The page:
His win at the 2012 Waste Management Phoenix Open was the ultimate story of redemption for Kyle Stanley.
With the 2012 PGA TOUR season now complete, the crew at PGATOUR.COM will debate some of the year’s big questions. Friday’s question: Which was the best come-from-behind win?
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• Kyle Stanley produced the ultimate redemption story of 2012. Making up eight shots during an inspired final round performance in Scottsdale one week after coughing up a seven-shot lead in San Diego was the comeback in the year of comebacks. — John Swantek, host, On the Tee
• Brandt Snedeker beating Stanley in San Diego. How unlikely was Snedeker’s comeback? Gary McCord had left his broadcast position and had to make a u-turn on the highway to head back to Torrey Pines. — Fred Albers, PGA TOUR Insider
• Stanley at the Waste Management Phoenix Open. No one would have been surprised if the emotional scars of the previous week took months or even a year to heal. He put them to rest in seven days. — John Schwarb, Producer
• Stanley’s redemptive win at the Waste Management Phoenix Open. He bravely fought back tears the previous week after a closing triple bogey handed the victory to an astonished Snedeker. To get through that bitter disappointment and deliver when given a second chance just seven days later was nothing short of remarkable. — Helen Ross, Chief of Correspondents
• Nothing was more impressive than Europe’s historic come-from-behind victory over the U.S. in the Ryder Cup. They matched the largest final-day comeback in history, erasing a four-point deficit, and they did it on the opponents’ soil. That’s some major swag. — Brian Wacker, Producer
• There were lots of individual come-from-behind wins this year, but it’s difficult to overlook what the Europeans did on the final day of the Ryder Cup in overtaking the Americans. — Mike McAllister, Managing Editor
• No question it was Tommy Gainey, who put on a putting clinic in the final round of The McGladrey Classic. Gainey needed just 24 putts to card a 10-under 60 at Sea Island Golf Club — just missing a putt for a 59 on the 72nd hole — en route to making up a seven-shot deficit for his first PGA TOUR victory. — Bill Cooney, Producer
• Ernie Els at the British Open. There were questions as to whether or not Els would win again on TOUR and the Hall-of-Famer came through on a major stage. After starting the day six back and giving away two shots on the front nine, Els carded a bogey-free 4-under 32 on the back nine and waited for Adam Scott to fall apart. — Chris Dunham, Producer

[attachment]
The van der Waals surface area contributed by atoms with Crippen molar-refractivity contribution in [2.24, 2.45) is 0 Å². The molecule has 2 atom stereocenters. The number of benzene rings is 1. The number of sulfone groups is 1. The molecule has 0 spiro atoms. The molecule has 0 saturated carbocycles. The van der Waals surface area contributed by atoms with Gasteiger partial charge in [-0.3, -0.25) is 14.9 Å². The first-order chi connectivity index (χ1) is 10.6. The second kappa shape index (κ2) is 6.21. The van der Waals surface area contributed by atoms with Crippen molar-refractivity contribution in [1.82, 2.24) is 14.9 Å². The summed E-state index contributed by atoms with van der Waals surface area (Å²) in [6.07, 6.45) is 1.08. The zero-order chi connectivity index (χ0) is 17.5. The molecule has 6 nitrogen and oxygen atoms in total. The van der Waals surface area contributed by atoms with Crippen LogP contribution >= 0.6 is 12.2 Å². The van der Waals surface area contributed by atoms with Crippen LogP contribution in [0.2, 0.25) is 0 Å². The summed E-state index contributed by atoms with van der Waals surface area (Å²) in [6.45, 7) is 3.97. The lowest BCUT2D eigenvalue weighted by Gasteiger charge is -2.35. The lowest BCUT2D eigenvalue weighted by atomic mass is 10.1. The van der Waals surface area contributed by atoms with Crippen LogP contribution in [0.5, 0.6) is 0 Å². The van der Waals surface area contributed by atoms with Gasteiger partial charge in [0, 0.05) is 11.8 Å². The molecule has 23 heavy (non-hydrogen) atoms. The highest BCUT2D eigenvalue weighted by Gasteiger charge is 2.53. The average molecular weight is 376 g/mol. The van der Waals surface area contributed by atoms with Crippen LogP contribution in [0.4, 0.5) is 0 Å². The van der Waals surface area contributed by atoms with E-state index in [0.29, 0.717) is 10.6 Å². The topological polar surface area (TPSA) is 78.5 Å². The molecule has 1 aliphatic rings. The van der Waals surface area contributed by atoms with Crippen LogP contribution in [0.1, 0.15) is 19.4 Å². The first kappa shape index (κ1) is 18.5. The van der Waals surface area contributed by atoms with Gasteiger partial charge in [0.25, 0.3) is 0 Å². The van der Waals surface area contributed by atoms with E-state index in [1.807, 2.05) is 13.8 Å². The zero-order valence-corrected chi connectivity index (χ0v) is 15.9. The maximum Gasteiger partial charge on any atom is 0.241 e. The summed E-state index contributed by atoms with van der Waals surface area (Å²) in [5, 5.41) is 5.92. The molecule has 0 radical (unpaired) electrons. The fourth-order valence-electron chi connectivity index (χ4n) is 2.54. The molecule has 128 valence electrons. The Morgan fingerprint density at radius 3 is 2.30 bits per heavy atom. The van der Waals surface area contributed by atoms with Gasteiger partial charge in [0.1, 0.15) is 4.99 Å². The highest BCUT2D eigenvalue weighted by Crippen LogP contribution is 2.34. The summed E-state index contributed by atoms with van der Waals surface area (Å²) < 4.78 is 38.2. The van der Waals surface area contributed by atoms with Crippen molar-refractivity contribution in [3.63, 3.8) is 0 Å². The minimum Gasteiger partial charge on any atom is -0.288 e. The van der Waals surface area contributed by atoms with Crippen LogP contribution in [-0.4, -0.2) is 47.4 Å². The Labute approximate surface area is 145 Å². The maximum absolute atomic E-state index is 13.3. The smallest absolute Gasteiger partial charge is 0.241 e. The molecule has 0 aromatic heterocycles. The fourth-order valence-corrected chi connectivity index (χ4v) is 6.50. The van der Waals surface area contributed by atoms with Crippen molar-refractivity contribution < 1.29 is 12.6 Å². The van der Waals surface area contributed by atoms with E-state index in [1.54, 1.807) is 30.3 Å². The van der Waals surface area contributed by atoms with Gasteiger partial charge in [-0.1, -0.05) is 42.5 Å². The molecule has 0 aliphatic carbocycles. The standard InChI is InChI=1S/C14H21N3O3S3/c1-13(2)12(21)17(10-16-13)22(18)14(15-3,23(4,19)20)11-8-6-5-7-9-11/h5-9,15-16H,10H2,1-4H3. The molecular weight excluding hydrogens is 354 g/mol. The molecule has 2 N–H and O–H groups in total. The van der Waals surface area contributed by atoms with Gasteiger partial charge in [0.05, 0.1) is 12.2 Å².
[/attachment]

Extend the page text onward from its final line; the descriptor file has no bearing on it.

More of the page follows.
• It takes a career (or longer) for some players to bounce back from the kind of meltdown that Stanley endured at Torrey Pines, going from seven shots up to post-round tears in less than four hours. For him to bounce back at all, let alone the next week, was nothing short of astounding. — D.J. Piehowski, Social Media Coordinator
• Stanley’s comeback in Phoenix was the best of the year. Trailing by eight to start the day, he put up a bogey-free 65 that showed everyone he had put behind him the disappointing playoff loss at Torrey Pines. The bonus for me, a native Pacific Northwesterner, was getting to watch Stanley (a Washington kid) chase down Oregonian Ben Crane. Hopefully we see more of those PNW-dominated leaderboard battles in 2013. — Lauren Teague, Social Media Manager
• So many choices, but it has to be Stanley. It was the comeback within the comeback. After a heartbreaking loss at the Farmers Insurance Open the week before, he overcame an eight-shot deficit, thanks to a little help from Spencer Levin, to win by one. — Rob Bolton, Fantasy Expert
• As far as sheer numbers, it’s tough to beat Snedeker or Gainey. But the one I remember the most was Rickie Fowler taking down Rory McIlroy and D.A. Points in a playoff at Quail Hollow. McIlroy was, and is, the undisputed best player in the world, and for Fowler to stick an approach to 2 feet to beat him for his first TOUR win was pretty special. — Ryan Smithson, Producer
• Stanley’s victory at the Waste Management Phoenix Open was the most impressive to me because of his ability to forget about his meltdown the week before. To step into the winner’s circle for the first time is a challenge but to do it after a devastating loss and trailing by eight shots is pretty incredible. — Amanda Balionis, host, PGA TOUR Today
COMING SATURDAY: Who is your PGA TOUR Player of Year? Join the discussion in the TOUR Report